Patrick Brown deletes tweet after his City Hall social media expenses were forwarded to Canada Elections; also fined $100K by CPC
Patrick Brown has deleted a tweet that shows he used work invoiced to the City of Brampton in his failed federal Conservative Party leadership bid.
Brown has also been fined $100,000 by the federal Conservative party, while the Office of the Commissioner of Canada Elections investigates his CPC leadership campaign finances. His social media expenses and invoices sent to the City of Brampton have also reportedly been forwarded to the Commissioner's office, as it carries out its investigation into Brown’s federal campaign finances.
The Toronto Star first reported the fine on Wednesday, after Brown received a letter last week, ahead of Monday’s municipal election, notifying him that $100,000 has to be paid for allegedly violating campaign finance rules, according to the Star’s reporting.
Brown did not disclose the fine ahead of Monday’s election, which he won.
He was disqualified from the CPC leadership race in July when the Party cited "serious allegations of wrongdoing" around campaign financing rules. The CPC (Conservative Party of Canada) said it forwarded its evidence and referred the matter to the commissioner of Canada Elections.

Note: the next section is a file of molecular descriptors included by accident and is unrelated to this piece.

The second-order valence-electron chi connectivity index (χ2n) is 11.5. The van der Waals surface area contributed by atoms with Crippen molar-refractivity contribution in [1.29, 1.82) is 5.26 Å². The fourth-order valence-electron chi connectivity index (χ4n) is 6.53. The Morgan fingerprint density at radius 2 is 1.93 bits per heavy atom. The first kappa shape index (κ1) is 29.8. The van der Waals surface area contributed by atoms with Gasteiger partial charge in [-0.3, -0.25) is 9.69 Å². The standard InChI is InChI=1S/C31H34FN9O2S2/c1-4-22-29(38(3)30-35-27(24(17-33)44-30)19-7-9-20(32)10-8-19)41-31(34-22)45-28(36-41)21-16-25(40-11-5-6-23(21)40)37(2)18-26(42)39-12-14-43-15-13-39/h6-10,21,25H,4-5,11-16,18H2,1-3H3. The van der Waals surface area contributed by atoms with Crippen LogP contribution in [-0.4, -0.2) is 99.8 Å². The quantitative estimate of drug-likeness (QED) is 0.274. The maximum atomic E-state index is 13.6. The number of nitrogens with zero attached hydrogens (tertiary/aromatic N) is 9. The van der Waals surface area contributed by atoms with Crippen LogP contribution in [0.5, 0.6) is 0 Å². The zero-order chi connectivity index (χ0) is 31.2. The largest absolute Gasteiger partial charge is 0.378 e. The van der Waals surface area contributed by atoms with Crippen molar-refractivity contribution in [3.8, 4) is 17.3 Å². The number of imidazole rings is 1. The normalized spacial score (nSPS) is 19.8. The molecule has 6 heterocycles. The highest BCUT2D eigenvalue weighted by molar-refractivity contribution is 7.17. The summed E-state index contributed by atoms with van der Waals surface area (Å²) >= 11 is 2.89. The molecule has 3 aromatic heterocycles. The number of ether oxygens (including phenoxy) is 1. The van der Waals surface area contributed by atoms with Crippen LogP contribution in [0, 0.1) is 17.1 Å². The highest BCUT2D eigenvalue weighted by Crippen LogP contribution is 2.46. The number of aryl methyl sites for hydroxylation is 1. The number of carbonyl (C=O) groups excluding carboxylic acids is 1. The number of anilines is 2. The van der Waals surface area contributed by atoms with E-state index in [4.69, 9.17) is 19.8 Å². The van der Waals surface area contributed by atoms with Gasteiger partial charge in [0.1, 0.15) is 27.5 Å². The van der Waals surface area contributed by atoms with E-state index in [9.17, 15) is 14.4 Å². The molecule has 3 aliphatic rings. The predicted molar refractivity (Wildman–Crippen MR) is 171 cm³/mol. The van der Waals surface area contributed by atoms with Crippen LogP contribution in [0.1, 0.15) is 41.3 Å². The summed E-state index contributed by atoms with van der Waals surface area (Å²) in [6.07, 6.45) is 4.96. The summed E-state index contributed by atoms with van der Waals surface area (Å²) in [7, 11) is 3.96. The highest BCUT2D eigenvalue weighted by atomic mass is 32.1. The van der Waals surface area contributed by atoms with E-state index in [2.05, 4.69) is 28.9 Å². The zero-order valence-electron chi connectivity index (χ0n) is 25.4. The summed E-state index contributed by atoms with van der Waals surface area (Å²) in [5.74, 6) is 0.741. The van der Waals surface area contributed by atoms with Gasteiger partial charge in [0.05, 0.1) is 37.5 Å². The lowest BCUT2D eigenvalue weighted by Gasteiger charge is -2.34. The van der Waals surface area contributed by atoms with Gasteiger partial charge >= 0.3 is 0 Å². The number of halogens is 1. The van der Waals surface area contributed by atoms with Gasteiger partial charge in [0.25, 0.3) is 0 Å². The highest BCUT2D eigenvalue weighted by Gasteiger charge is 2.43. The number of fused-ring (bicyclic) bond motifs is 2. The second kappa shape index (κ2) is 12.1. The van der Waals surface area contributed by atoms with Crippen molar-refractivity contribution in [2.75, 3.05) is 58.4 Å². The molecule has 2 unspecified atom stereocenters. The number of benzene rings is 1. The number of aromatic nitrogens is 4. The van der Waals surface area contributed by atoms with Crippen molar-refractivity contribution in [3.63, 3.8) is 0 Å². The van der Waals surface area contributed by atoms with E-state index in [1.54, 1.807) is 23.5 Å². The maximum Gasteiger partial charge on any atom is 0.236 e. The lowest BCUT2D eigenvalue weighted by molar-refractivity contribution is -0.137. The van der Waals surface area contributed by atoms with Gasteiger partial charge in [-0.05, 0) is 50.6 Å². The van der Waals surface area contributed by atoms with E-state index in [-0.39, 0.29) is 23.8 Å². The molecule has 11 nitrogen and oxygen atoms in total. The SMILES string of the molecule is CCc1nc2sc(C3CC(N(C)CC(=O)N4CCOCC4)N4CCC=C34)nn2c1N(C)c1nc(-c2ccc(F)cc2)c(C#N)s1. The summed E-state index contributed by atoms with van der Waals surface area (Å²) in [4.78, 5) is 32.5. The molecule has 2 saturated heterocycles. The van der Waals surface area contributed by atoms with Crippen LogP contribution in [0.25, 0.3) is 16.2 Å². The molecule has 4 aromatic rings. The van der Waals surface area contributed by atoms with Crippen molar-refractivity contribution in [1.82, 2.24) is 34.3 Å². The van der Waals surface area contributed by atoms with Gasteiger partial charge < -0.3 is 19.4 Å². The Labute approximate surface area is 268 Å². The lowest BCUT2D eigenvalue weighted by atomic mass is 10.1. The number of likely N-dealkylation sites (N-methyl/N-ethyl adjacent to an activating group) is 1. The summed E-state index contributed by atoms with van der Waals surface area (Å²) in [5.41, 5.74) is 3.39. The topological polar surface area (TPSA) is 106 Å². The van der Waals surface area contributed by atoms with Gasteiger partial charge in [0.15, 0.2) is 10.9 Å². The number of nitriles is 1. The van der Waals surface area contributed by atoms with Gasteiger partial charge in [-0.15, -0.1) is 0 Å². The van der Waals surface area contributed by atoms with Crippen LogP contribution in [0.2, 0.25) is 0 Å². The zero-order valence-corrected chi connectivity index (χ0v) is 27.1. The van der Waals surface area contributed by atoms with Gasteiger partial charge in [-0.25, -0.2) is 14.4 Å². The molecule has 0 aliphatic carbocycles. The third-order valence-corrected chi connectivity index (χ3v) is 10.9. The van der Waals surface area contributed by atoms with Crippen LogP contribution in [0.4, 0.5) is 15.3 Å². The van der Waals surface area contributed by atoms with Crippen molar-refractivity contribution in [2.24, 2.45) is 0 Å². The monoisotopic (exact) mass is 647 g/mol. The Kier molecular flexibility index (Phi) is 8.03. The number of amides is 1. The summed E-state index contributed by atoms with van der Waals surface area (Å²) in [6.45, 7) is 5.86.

In a statement, Gary Collins, Brown’s director of communications at City Hall, said the mayor hopes the Party will return the funds raised from Brown’s Conservative Party supporters.
“Mayor Brown is entirely focused on Brampton and is no longer interested in the back room games of the Conservative Party,” Collins wrote, under his title as the mayor’s communications director, a role he has held at City Hall since Brown first became mayor. “He does hope the party will return the hundreds of thousands in donations the party has collected from the Brown donation portal to the donors as it was collected on false pretenses by the Party. These donations were made in the spring and were intended to support a candidate intent on making the party more progressive and more moderate. It is wrong for the party to keep these donations.”
It’s unclear why the statement, regarding the CPC and Brown’s ongoing battle with the Party, came from his director of communications in the mayor’s office. Collins was asked to explain why his taxpayer funded role was used to deal with Brown’s federal political affairs. He did not respond.
Brown did not respond to questions.
Brown was disqualified from the federal Conservative Party leadership race following allegations that he violated federal election laws including using a third-party to pay a campaign staffer and money orders to pay for memberships that are supposed to be paid by the individuals joining the Party.
After a freedom of information request filed August 5, The Pointer received 3,047 pages of invoices from Brown’s office indicating the City of Brampton was invoiced for some of his CPC leadership campaign social media work.
Invoices from Mississauga based firm, SolarIt Solutions, detail the work it invoiced the City for.
Social media posts by SolarIT Solutions shown in the invoices include some related to Patrick Brown’s CPC leadership campaign. The June invoice includes one of those posts.
Wording in the tweet shown above by Brown, on June 11, which was for his CPC leadership campaign, matches wording in SolarIT’s invoice that describes the work it did in June, for the City of Brampton.